Managing a large commercial complex is always a difficult task. But managing a mixed-use property that includes healthcare facilities, research labs, classrooms for higher education and retail space, all while maintaining LEED certification, requires an even greater set of skills.

That’s what real estate services firm CB Richard Ellis has been doing for the Oregon Health & Science University’s Center for Health & Healing in Portland, Ore. CBRE came on-board as project manager for the 400,000-sq.-ft. complex in early 2006, before the center was completed, and has been providing property management services ever since.

“They were looking for a service provider that could share best practices from the same industry [academic medical centers],” says Dyann Hamilton, CBRE’s alliance director for the account. “It was very important to them for us to come on-board and [bring experience] from other healthcare accounts. And the other thing was our ability to create significant value through our sourcing network, to realize savings through our contacts.”

Last year, CBRE and its wholly-owned subsidiary Trammell Crow Company completed $433 million in healthcare assignments, providing services ranging from ground-up development to construction management to project management. Among these assignments were such academic medical centers as the Cleveland Clinic in Ohio and West Penn Allegheny Health System in Pennsylvania.

In addition to experience on the corporate level, the eight-person CBRE team handling the Center for Health & Healing project brought personal healthcare experience to the job. The team’s director of engineering, for instance, had more than 20 years of experience working with an acute care hospital.

One of the most challenging aspects of the assignment so far has had to do with providing janitorial services for the property, according to Hamilton. OHSU is adamant about maintaining a class-A ambiance at the center. But because the center contains an outpatient clinic, a surgery center and laboratories, it calls for stringent cleaning procedures, including very specific requirements for disposing of bio-hazardous waste, notes Hamilton. The cleaning staff has to not only work with powerful disinfectants, but know how to avoid cross-contaminating surfaces while doing their jobs.

“It’s cleaning a space from the farthest point of exit to the exit so that all areas have been disinfected and ‘untouched’ at the point of exiting the room,” Hamilton says. “There’s a specific process that involves specialized training to ensure the prevention of infection. It is important for housekeeping staff to understand the risk of exposure to contaminated items and follow required policies and procedures.”

Plus, with the various uses coexisting at the property, janitorial staff may not have unobstructed access to some facilities. The pharmacy, for example, cannot be cleaned after it closes for the day. The job has to be done during its operating hours. It falls to CBRE to ensure that the cleaning standards have been met while coordinating maintenance with the various different schedules of each on-site use. The company has installed two day porters to clean the common areas and restricted areas Mondays through Saturdays from 7:00 a.m. to 6:00 p.m. A separate cleaning crew comes in from 5:00 p.m. to 1:00 a.m. to clean the remainder of the space.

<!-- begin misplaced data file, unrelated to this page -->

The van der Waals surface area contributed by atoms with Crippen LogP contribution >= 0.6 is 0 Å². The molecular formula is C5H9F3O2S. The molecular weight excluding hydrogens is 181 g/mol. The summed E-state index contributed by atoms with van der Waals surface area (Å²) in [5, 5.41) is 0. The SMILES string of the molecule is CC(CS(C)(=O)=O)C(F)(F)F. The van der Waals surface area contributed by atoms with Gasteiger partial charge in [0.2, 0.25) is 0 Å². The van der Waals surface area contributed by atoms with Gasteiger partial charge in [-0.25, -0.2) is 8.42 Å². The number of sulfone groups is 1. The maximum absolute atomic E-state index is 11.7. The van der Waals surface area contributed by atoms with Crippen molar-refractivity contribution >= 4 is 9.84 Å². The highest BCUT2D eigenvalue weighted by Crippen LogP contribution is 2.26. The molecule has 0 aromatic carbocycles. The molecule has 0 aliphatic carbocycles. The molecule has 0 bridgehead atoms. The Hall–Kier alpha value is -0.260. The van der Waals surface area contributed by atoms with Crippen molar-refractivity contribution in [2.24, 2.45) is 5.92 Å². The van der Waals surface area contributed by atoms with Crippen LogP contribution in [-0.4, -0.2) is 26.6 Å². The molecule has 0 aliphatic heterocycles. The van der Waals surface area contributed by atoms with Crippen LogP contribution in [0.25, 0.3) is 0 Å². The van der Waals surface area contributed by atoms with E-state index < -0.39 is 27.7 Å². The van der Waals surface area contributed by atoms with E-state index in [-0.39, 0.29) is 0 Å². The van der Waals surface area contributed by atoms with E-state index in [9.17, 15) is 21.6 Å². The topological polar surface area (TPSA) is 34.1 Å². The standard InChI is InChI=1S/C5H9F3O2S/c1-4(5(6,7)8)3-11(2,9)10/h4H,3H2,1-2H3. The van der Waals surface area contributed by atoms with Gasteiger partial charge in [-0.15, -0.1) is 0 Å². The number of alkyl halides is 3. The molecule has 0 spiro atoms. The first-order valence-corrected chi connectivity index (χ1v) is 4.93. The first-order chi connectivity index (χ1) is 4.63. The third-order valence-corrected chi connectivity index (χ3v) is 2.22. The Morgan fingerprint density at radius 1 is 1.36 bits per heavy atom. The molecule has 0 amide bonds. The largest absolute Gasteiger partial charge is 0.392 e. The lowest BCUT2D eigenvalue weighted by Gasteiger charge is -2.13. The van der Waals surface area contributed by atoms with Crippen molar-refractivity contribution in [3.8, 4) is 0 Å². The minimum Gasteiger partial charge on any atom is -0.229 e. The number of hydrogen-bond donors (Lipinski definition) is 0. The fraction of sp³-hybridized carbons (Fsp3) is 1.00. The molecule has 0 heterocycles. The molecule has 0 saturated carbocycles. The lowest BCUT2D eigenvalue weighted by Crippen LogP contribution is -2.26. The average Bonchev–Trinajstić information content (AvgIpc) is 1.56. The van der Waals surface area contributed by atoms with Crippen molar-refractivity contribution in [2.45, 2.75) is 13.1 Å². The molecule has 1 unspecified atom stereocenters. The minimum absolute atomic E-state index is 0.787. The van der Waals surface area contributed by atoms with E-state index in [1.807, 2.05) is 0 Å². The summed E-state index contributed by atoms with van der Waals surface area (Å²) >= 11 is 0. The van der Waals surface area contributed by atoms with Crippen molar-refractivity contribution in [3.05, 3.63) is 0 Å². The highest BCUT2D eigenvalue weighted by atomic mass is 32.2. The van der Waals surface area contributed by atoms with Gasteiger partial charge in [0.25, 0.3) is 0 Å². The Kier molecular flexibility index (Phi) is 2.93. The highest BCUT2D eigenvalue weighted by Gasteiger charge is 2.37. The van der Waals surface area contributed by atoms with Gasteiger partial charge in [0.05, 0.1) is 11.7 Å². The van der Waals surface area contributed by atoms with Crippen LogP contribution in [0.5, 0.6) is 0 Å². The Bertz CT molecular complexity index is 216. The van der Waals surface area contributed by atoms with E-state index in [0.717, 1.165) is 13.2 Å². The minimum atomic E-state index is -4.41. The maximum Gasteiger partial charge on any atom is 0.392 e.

Because of its size and property management expertise, CBRE has been able to secure GCA Services Group, a national cleaning contractor, to handle the job. It has also established key performance indicators that are monitored on a daily basis to make sure the cleaning requirements are met.

In addition, since the center has been designed as a LEED Platinum-certified property, the firm has to maintain the requirements of the green program. In many instances, that means making it as easy as possible for the center’s tenants to help adhere to the green rules.

In fact, maintaining sustainability goals has been another major part of CBRE’s task at the center. While OHSU is fully committed to green practices, some of the center’s tenants might have reservations about adhering to all the rules, says Hamilton. Or they might not be able to follow certain guidelines for practical reasons—for example, the researchers might work at the center’s lab late into the night and might not be able to limit their energy use because they need to be able to perform their experiments, says Hamilton.

To combat such issues, CBRE has been trying to get the center’s tenants on-board with the sustainability program through outreach efforts that show them how they benefit from participating in green practices.

One way the firm has done this is by putting together an annual sustainability report that shows the return on investment from sustainable practices, as well as the social and environmental benefits of being green. CBRE has also developed an eight-year optimization program for the center, which involves looking at whether its sustainability goals have been met and how performance can be improved in the future.

“We take the report to the building occupants and show them how their behavior has impacted their bottom line,” Hamilton says.

As a result of CBRE’s efforts, in 2010, the center received the Outstanding Building of the Year Award in the medical office category from the Building Owners and Managers Association. For the past three years, it has also been the recipient of the Energy Star Award.